September 15, 2013
As usual, up early, but not on the road. Headed to theTecoloté Cafe for breakfast. This is yet another of the Diner, Drive-ins, and Dives restaurant. As reported, the buffalo hamburger at the Tune-Up Cafe last night was great, and I was looking forward to breakfast this morning. But I eschewed the Chili Rellenos and Eggs, was significantly drawn toward the homemade Corn Beef Hash and eggs, but persevered for my Chilli and Eggs. Had to make my own by ordering a couple of eggs and a small side order of their red. Should have asked for the shredded cheese and some chopped onions, that would have made it a real Chilli and Eggs breakfast, but, the chilli was good and it worked. So...filled up with gas in every sense...I headed out for Texas.
I am a big fan of New Mexico. I think it is one of the best kept secrets in the U.S. Great and variable country side, friendly people, and more miles and miles of miles and miles. What's not to like?
Looking west toward the Sandia Mountains. On the other side is Albuquerque. On this side is an excellent golf course I once played with a 295 yard par-3; fortunately with a big "down," so you could reach if you could hit a 200 yd shot.
And all the beauty isn't vista. Nature, as usual, does a very good job out here.
|Some neat cactus|
By the time I reached Vaughn, NM, I was becoming concerned about the availability of gas on the long reach down to Roswell. My friendly and ever efficient GPS was telling me there was no fuel in my future for something like eighty or ninety miles (Roswell). The closest behind me was in Cline's Corner back up by I-40 some forty-plus miles back...and we know, we can't go back. Don't we? But I believe in the capitalist system. Given those distances, I'm sure there's gas in this town though my Garmin friends didn't get paid to tell me about it.
As I pulled into town I thought at first there had been a wreck involving a very neat old classic car because it was parked cattywampus to the curb with a police vehicle behind it with lights on. But, upon closer examination I note some motorcycles and more classic cars lined up down the street ninety degrees from my route. Ha, said I, a parade.
A few minutes later, unsuccessfully exiting before the parade caught up to me, I watched as it pulled through town. Took at least ten minutes.
A little research subsequently yielded that the population of the town is estimated at ~438 in July 2011. The police vehicle I saw was probably driven by a non-sworn officer who, with a police dog was all that remained of the police force after the resignation of the police chief in Sept. 2012 when criminal charges were brought against him. The county sheriff patrols the town at this time and, according to Wikipedia, Homeland Security states it is a known drug smuggling route. You just never know what information a parade can create, do you?
Things were uneventful...even in Roswell...for the remainder of the trip today. Desiring to end this trip with a stop attuned to the initial subject matter, i.e, conflicts between original and moving-in-and-taking-over man, I chose to visit one of my favorite Texas towns and areas: San Angelo.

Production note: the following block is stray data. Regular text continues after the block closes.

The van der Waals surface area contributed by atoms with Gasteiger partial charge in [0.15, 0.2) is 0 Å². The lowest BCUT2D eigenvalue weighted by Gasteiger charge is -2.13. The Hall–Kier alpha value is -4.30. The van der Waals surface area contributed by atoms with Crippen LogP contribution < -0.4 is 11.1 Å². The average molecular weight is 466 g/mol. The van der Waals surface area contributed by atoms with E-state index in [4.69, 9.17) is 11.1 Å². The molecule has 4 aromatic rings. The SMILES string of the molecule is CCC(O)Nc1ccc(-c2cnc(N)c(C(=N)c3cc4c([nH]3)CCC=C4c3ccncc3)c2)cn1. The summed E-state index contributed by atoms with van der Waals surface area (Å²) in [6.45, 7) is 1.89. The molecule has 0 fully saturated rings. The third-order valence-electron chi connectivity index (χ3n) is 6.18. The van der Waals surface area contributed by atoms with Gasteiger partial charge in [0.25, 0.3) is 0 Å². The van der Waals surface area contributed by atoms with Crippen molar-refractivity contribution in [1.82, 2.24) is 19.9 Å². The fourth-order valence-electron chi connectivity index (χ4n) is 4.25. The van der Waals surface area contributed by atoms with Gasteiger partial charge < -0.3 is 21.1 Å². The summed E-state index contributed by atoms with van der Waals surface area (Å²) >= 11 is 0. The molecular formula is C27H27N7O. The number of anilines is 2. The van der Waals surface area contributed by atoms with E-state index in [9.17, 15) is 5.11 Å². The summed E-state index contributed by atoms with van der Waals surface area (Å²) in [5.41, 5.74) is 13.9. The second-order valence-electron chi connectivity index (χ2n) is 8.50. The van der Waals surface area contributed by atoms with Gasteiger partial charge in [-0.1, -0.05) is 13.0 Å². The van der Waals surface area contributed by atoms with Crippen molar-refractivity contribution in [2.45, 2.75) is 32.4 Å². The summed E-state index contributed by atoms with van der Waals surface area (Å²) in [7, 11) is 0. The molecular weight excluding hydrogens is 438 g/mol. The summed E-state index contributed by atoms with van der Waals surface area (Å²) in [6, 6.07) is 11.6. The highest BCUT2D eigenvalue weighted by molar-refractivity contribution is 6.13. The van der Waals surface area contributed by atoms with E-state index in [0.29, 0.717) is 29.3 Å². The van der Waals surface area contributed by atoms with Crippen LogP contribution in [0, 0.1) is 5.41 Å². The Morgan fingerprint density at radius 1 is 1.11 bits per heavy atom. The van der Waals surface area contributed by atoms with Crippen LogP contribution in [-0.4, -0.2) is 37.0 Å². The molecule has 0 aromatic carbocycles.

San Angelo was home to one of the most famous of the frontier forts, Fort Concho, founded in 1867, located near the confluence of the North, Middle, and South Concho rivers. The most famous commanders of this famous fort were the previously mentioned Col. Ranald Mackenzie who performed his many military feats against the Indians from this base, and Col. Benjamin Grierson, famous for his 1863 expedition through enemy country severing communications between Vicksburg, MS and eastern commanders of the Confederacy during the civil war, and his post-war organization and command of the 10th Calvary Regiment known as Buffalo soldiers between 1866-88.
But Fort Concho and its importance during the Indian wars aren't the only related story in the San Angelo area. On January 8, 1865, a force made up of 160 Confederate troops and 325 State Militiamen attacked a large encampment of peaceful Indians migrating south to Mexico to take themselves out of the way of the violence of the Civil War. Much like the later Custer, the two commanders ignored advice from scouts and other sources that these were not a combative tribe, and failed to coordinate their efforts because of all-to-usual petty military jealousies, resulting in their getting their military asses kicked by the Kickapoo tribe of about 2,000 souls on a very cold day near Dove Creek twenty miles southwest of San Angelo. A very good piece about this event in Texas history written by famous western writer Elmer Kelton can be found at: Battle of Dove Creek - 1865. (Kelton also deals with this subject in his story of the changing views of legendary Texas cattlemen, 'Stand Proud.')
I think Texas is, as I surmised about Colorado and the Sand Creek Massacre, not very proud of it's role in this particular battle. Not to mention, they lost. There is no Dove Creek Battlefield site. In fact, I do not know if anyone knows exactly where the site is, it's mostly private land in the area. The only official recognition this event occurred is a Texas Historical Marker (#523500115) near Mertzon, TX which states, "On January 8, 1865 eight miles east of here Confederate troops and Texas militiamen engaged a large party of Kickapoo Indians..." Eight miles east of here?? That certainly brings it home for one, doesn't it? As noted, it is mostly private land, but I was able to get here and I'll guarantee you the site of the actual battle is less than eight miles from this point since this point is about eleven miles east of that marker.
Pulled into town, got a room, and a great meal at Johnny Corino's before reading myself to sleep.